On Cuba’s Caribbean side, Cienfuegos perches on the shores of Jagua Bay like a pearl sitting on an oyster shell. First settled by the French, who dubbed Cienfuegos “The Southern Pearl”, the city is the capital of Cienfuegos province.
In the early 19th century, wealthy Frenchman D'Clouet of Louisiana promoted this area to the French, who began to populate the region from Bordeaux among other places. Today, this “Franco-Cuban” province produces sugar, citrus fruits, cattle and coffee while developing its industrial side as well.
|Places to visit|
Well preserved French and indigenous architecture abounds in Cienfuegos. In the circular Martí Park, a granite compass marks the point where the first French villagers started building the city.
The Terry Theatre
Built in 1869, is a good example of eclectic Creole architecture. Its history and legends are linked to international stars of the stage.
La Reina Cemetery
In the old section of the city, is a relic of 19th century funeral art. It houses remarkable monuments and low reliefs.
And the Lady in Blue. This well preserved castle was built in 1795 to repel attacks from pirates and smugglers. The “Lady in Blue” apparently haunts the premises. Her ghost sports an elegant blue brocade dress and rattles her jewellery.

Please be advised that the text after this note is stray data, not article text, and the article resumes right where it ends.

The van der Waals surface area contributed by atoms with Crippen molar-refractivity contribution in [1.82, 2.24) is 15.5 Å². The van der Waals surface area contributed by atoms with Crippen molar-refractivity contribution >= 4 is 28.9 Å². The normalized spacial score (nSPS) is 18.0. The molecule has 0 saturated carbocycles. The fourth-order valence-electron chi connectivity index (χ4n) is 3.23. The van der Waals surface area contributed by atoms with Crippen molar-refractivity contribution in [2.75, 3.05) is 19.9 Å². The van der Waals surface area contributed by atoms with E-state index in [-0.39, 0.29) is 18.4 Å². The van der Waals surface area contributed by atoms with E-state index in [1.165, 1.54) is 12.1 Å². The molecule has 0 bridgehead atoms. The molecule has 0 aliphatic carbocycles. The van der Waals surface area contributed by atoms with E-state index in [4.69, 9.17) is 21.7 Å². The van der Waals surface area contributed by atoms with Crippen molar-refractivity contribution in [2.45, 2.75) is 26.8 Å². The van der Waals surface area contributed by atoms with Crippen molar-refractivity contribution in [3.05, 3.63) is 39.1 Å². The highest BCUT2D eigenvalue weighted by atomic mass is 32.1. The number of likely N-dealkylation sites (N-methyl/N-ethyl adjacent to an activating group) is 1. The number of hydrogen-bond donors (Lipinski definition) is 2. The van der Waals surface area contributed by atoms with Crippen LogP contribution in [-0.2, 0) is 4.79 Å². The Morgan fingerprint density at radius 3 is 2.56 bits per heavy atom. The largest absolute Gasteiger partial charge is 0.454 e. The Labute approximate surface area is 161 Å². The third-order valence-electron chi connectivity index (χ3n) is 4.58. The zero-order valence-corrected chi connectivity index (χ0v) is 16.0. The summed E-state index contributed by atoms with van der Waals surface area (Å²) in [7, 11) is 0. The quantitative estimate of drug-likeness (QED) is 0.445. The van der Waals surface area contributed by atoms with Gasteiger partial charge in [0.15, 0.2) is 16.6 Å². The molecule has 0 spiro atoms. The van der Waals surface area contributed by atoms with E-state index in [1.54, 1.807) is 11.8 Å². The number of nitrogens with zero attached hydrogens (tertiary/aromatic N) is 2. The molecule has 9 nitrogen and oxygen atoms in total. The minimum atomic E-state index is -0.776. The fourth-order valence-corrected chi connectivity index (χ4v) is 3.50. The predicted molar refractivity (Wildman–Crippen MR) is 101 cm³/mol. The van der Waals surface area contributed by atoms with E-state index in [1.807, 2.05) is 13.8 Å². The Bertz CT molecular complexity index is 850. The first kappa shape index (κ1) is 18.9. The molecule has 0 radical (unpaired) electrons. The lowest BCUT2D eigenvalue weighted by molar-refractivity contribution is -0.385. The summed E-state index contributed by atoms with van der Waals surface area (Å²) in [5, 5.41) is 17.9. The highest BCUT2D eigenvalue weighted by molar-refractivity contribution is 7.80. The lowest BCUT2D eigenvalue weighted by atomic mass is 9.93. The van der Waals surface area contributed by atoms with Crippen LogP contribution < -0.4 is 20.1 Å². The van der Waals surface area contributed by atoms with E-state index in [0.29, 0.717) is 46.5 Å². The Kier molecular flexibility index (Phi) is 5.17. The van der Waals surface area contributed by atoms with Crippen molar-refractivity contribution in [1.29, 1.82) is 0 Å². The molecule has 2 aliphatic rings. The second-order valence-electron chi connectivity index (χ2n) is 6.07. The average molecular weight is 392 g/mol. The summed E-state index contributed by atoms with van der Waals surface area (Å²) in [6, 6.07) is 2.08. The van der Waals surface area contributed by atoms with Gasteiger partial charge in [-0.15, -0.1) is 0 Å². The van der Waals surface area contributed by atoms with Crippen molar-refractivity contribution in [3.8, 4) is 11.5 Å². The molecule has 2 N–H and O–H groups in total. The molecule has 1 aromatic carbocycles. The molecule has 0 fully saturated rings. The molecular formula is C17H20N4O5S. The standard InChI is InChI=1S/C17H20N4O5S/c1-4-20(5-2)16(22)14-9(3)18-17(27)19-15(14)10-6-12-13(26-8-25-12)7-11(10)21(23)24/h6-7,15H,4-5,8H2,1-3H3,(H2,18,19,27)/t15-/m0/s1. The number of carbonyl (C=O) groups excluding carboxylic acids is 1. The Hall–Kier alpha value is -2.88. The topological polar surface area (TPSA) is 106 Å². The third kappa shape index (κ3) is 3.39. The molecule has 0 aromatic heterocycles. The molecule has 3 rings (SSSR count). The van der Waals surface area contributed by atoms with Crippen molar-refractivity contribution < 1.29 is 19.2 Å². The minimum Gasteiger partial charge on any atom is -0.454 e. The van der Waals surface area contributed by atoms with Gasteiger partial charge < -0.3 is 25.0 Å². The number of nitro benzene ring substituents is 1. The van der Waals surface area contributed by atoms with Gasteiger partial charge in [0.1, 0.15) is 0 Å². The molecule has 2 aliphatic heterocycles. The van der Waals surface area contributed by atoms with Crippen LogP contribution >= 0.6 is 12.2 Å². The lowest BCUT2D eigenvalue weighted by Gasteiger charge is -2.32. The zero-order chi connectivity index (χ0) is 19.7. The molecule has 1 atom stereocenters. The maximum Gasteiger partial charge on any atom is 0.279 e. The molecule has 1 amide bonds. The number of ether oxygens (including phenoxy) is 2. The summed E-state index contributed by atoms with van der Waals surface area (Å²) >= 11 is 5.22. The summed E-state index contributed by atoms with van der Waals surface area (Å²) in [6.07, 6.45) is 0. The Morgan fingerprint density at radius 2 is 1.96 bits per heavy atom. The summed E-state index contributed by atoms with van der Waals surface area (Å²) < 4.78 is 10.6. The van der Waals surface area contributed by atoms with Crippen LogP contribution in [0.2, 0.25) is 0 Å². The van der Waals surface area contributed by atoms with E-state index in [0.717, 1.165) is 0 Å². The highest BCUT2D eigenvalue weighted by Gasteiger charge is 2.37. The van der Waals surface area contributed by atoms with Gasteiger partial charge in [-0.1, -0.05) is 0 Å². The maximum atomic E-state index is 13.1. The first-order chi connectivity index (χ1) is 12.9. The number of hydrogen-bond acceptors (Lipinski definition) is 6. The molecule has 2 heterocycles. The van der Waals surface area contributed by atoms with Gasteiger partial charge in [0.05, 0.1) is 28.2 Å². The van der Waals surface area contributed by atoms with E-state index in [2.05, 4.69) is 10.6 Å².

In this region are to the east past Rancho Luna. This coastline has beautiful coral reefs, among them a structure called Notre Dame.
Cienfuegos Botanical Garden
Declared a National Monument, the Botanical Garden was founded in 1901 by Harvard University. Thousands of fascinating specimens, most of them unusual trees, call this garden home.
Beny Moré's birthplace
One of the most famous interpreters of Cuban music was born in Santa Isabel de las Lajas and lived there until the early 1960s. His town houses a Museum and the famous cabildo de los congos that organizes traditional festivities every year.
The world’s highest stalagmite
At the Martin Infierno Cave is 67 metres high. Access to the cave is from Yaguanabo Beach through the mountains east of Cienfuegos.